With these opening words, 90 people at the recent Christian Alliance for Orphans (CAFO) conference in Nashville, TN, struggled for over an hour, leaving their comfort zones, as they collectively entered into foster care as a birth parent, a foster parent or a vulnerable child. The role play began light-hearted enough. Some participants chose to be “birth parents” by raising their hand and lining up against the wall; others chose to be “foster parents”. They circled together and discussed, “What does quality foster care look like and how can we help each other when a child enters our care?”
The remaining participants became “children”. When asked by the facilitator, “Choose your own birth parent”, most opened up in laughter and searched for the perfect parent!!
Within 10 minutes, the room dynamics changed considerably. Birth parents had to choose their addiction from a set of addiction cards. Nationally, the primary presenting reason children enter care is due to a caregiver’s out of control addiction and no capable, willing relative to take in their child. A birth parent in this role play might choose cocaine, for example, and then read to everyone their story of addiction:
“I don’t remember when life was good. I’m in the gutter every day with a dead end job and a dead end life. My children yell and scream and can’t comfort me. I need comfort, and I need to feel comfort now. I don’t care anymore. I really don’t. I don’t care at all.”
The room at CAFO turned tense. In this most difficult section, birth parents whispered into their children’s ears: “I don’t want you”; “I can’t protect you”; or “Don’t tell anyone our family secret.”
If we consider those 3 statements, don’t they encompass the root reason most children enter care? How would a child feel but deflated, isolated, and in shock, being removed? While a safe environment for our Life in Limbo participants, the 400,000 children in foster care are traumatized at this point, as their new reality sets in.
At the CAFO conference, the parents then blindfolded their children and facilitators placed them into foster homes. Of course, in most communities, there are fewer homes than children, so further loss and uncertainty arose as an exhausted system of care was, again, severely strained. Siblings groups were broken up, some children were waiting as the facilitators pleaded for more available beds.
The longing was real, with the foster parents sitting children down in chairs – their “foster homes” – and having to answer the primary question from the children, “When am I going home?”
Why would the “children” ask this poignant question? Weren’t they relieved to be done with the abuse or the severe neglect? The draw of attachment to family seemed stronger for many. Or, as one “birth parent” stated, “The most powerful part was having to tell my children I couldn’t protect them, yet they still wanted to be with me.”
In the role play, participants at CAFO now had a chance to see birth parents in a state of denial or acceptance of their addiction. The parents played activities, similar to “minute to win it” where losing meant more shame, isolation, and denial. Or, winning, meeting their treatment plan and finding reason for hope. Children cheered their parents on and, the enlightened foster parents cheered as well, seeing the children in great need of a healthy birth parent.
Exhausted, the participants began to understand how difficult Life in Limbo must be. As one participant stated, “I appreciated how the role play gave me even more empathy.” Such was a primary goal whether the role play is performed for caregivers, case workers, or the general public.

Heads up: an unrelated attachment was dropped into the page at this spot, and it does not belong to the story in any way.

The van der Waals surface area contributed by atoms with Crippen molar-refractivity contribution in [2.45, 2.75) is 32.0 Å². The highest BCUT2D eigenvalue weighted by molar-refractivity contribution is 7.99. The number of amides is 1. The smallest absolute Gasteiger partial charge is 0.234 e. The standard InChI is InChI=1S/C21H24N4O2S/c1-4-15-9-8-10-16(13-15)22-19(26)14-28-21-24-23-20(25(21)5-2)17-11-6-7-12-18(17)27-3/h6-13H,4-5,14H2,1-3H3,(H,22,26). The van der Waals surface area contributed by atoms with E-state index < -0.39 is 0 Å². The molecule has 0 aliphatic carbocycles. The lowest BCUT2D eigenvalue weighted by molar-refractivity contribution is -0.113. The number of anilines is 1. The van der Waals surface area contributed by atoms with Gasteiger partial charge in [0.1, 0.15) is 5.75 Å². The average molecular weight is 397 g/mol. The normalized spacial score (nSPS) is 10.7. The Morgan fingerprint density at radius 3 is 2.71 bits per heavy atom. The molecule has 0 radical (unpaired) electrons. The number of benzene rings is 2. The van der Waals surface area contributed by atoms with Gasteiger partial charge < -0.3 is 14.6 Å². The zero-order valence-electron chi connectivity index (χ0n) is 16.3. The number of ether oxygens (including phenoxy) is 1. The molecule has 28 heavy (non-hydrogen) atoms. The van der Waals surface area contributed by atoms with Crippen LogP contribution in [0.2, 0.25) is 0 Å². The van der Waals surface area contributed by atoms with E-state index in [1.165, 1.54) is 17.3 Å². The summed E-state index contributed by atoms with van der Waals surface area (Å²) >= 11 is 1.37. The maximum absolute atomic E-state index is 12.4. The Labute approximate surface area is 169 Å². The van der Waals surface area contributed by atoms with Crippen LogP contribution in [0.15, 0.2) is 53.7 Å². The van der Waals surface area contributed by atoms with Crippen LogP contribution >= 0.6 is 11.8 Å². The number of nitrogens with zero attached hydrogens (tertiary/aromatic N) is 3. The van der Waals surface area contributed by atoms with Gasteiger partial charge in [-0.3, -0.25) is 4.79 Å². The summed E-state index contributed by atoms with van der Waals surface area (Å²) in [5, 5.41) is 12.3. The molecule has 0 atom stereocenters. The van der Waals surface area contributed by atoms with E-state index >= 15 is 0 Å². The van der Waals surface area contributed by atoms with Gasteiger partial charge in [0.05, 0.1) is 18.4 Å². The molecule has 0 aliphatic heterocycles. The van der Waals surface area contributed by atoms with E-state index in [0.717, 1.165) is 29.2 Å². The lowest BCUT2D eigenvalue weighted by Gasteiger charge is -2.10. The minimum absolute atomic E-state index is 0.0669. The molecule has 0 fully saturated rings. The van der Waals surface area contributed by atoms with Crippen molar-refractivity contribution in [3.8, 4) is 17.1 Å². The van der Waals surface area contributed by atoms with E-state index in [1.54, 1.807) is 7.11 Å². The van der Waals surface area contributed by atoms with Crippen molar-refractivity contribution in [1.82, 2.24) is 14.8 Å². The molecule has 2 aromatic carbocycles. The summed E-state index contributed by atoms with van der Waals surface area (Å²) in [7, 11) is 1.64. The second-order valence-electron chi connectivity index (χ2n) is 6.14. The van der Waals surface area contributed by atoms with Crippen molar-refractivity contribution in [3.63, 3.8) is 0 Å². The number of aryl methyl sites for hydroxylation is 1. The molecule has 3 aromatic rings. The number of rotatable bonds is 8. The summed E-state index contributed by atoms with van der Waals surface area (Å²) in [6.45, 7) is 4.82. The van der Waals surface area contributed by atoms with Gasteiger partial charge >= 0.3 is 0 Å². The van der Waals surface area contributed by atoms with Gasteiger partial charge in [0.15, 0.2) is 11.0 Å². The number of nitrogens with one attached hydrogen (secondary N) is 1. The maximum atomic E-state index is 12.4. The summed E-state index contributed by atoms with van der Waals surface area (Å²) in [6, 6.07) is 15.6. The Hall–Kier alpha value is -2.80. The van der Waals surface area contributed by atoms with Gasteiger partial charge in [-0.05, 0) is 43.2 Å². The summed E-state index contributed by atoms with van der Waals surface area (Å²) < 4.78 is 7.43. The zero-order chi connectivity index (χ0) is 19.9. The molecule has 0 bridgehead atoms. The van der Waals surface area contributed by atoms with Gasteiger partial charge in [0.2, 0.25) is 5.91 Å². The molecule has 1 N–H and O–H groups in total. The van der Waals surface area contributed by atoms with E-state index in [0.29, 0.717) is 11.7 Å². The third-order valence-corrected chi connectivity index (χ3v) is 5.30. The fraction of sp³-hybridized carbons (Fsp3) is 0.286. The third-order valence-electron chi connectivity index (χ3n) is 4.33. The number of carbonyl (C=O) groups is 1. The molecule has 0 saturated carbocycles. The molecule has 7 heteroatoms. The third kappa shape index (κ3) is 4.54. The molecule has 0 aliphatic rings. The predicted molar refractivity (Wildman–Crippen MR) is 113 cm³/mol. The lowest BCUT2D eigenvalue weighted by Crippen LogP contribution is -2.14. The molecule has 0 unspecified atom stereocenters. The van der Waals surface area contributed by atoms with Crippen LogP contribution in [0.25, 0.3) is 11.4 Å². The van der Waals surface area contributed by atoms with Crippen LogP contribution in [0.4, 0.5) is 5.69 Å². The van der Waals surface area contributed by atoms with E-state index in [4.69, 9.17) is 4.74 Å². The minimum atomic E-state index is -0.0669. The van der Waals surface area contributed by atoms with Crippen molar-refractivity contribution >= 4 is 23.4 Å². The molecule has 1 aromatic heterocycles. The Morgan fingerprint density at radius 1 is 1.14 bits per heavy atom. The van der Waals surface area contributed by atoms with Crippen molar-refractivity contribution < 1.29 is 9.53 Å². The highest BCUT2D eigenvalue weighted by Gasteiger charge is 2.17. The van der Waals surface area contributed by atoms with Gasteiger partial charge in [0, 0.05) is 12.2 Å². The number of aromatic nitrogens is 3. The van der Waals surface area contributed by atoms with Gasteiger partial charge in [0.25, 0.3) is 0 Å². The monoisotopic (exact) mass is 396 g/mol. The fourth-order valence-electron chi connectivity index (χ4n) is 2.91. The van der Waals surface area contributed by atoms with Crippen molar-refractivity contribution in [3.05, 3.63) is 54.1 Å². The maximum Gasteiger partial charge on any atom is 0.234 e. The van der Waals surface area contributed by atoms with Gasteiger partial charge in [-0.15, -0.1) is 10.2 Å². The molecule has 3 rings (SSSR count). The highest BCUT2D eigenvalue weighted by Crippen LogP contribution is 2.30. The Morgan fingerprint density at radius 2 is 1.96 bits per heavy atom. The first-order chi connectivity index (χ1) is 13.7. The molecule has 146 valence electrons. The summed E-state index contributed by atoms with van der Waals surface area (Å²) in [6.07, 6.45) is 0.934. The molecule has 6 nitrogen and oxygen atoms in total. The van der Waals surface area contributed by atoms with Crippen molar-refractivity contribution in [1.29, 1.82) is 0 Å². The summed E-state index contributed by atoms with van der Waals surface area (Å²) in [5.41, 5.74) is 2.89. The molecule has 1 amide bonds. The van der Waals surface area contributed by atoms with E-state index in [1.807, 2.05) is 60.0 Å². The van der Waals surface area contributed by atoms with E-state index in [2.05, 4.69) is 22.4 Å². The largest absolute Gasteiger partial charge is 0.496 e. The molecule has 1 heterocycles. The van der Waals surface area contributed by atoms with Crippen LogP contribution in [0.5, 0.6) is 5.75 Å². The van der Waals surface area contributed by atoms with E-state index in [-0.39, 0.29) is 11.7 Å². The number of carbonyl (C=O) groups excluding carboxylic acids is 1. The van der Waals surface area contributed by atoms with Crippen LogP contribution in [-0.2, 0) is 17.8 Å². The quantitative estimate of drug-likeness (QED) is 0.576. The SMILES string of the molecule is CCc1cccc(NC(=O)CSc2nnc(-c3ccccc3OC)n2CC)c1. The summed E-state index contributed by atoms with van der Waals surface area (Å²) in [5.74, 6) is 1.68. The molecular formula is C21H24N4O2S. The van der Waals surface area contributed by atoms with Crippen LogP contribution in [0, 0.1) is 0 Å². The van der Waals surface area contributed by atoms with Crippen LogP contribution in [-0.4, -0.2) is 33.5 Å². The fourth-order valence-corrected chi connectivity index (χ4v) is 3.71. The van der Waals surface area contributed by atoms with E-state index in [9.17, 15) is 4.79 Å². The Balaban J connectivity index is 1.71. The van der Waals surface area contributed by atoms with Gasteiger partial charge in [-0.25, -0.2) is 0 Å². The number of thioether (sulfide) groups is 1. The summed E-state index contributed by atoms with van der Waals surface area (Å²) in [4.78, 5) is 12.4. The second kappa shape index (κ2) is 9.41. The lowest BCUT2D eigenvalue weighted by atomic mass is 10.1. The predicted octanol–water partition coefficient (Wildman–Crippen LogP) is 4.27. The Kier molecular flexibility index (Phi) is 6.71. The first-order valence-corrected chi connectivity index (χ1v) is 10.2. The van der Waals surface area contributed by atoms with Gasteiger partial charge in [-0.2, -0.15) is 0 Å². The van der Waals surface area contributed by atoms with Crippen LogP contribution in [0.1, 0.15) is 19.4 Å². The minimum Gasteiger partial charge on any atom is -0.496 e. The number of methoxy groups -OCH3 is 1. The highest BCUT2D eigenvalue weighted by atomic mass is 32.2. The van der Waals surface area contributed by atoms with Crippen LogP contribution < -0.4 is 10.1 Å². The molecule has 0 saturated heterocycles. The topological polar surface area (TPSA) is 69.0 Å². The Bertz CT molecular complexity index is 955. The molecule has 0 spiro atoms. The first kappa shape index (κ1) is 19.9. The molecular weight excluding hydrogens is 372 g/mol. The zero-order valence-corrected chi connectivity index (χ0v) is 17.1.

The other goal was to teach foster parents how to ask for support and nurture each other. Each child decided on their age and was given a character sketch. One example shows how difficult turmoil is on these children’s lives:
No one wants you. You want attention real bad. You thrive on negative attention. You live to irritate others. Tantrums, attitudes, and irritating behaviors last as long as you feel attention is on you! Punishing you only works some times. Do you like to be punished? Can you embrace love when it is given to you?
Foster parents took the challenge as the children role played these sketches. The foster parents met together and asked, “How will I support this child, regardless of behavior?” Yet, as you might guess, some had to let the children in their care go. As done so often, letting go required use of a trash bag – the children felt disposable, as many do when moving in foster care.
Because these CAFO participants have great compassion for those living in limbo, they persevered and cherished the experience. At the end, 70% stated this role play has “definitely moved me to do more for children in need.” And, as this role play has now gone to 8 States and into 12 organizations over the last year, my hope is that “Life in Limbo: a role play about foster care” will become a blessing to many more. Limbo is a starting point, or as one participant stated, “The most powerful part was seeing the emotions that all parties feel in the child welfare system.” From here, we can visualize more robust discussions on the concepts of child well-being, sibling and birth parent attachment, and empathy for all parties involved.
Limbo is a learning tool. Let’s leave your comfort zone and enter into foster care for the next hour and half. We’ll begin with the question, “In foster care, who is in limbo?”
At Fostering Great Ideas, we created Life in Limbo role play because empathy is not only the starting point to helping the children in care, but is the necessary ingredient all along the journey. Otherwise, don’t we become hardened, controlling, quickly exhausted, and done with the rash of behaviors whose emotional root is un-processed trauma and loss – a longing that won’t go away?
This article appeared in the July/August 2015 issue of Fostering Families Today. View the PDF here.